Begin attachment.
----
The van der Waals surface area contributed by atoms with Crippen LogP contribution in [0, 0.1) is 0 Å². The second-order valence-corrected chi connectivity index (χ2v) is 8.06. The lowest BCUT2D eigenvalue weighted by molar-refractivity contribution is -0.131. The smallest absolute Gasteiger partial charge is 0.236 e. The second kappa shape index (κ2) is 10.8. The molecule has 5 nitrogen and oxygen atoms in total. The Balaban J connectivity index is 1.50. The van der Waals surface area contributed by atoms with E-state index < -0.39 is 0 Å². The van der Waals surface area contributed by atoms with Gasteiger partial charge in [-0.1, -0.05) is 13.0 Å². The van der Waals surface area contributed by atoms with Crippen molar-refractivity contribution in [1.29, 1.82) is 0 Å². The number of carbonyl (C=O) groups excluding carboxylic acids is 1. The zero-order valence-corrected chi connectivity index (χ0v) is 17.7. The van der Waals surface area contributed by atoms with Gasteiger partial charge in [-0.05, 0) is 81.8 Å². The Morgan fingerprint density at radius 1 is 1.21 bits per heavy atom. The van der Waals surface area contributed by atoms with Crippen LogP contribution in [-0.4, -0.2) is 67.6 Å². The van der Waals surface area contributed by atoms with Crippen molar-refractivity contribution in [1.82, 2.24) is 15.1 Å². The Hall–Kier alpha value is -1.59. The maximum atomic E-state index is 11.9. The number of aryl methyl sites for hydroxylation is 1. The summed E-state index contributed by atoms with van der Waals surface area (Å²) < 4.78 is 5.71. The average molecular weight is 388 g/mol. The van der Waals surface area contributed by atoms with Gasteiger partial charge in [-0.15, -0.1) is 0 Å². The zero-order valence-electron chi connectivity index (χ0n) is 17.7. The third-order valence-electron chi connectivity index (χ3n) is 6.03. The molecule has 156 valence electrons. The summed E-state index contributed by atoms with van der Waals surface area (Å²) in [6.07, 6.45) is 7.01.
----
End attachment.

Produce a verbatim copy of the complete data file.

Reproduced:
The van der Waals surface area contributed by atoms with Crippen LogP contribution in [0, 0.1) is 0 Å². The second-order valence-corrected chi connectivity index (χ2v) is 8.06. The lowest BCUT2D eigenvalue weighted by molar-refractivity contribution is -0.131. The smallest absolute Gasteiger partial charge is 0.236 e. The second kappa shape index (κ2) is 10.8. The molecule has 5 nitrogen and oxygen atoms in total. The Balaban J connectivity index is 1.50. The van der Waals surface area contributed by atoms with E-state index < -0.39 is 0 Å². The van der Waals surface area contributed by atoms with Gasteiger partial charge in [-0.1, -0.05) is 13.0 Å². The van der Waals surface area contributed by atoms with Crippen molar-refractivity contribution in [1.29, 1.82) is 0 Å². The number of carbonyl (C=O) groups excluding carboxylic acids is 1. The zero-order valence-corrected chi connectivity index (χ0v) is 17.7. The van der Waals surface area contributed by atoms with Gasteiger partial charge in [-0.05, 0) is 81.8 Å². The Morgan fingerprint density at radius 1 is 1.21 bits per heavy atom. The van der Waals surface area contributed by atoms with Crippen LogP contribution in [-0.4, -0.2) is 67.6 Å². The van der Waals surface area contributed by atoms with Crippen molar-refractivity contribution in [1.82, 2.24) is 15.1 Å². The Hall–Kier alpha value is -1.59. The maximum atomic E-state index is 11.9. The number of aryl methyl sites for hydroxylation is 1. The summed E-state index contributed by atoms with van der Waals surface area (Å²) < 4.78 is 5.71. The average molecular weight is 388 g/mol. The van der Waals surface area contributed by atoms with Gasteiger partial charge in [-0.15, -0.1) is 0 Å². The zero-order valence-electron chi connectivity index (χ0n) is 17.7. The third-order valence-electron chi connectivity index (χ3n) is 6.03. The molecule has 156 valence electrons. The summed E-state index contributed by atoms with van der Waals surface area (Å²) in [6.07, 6.45) is 7.01.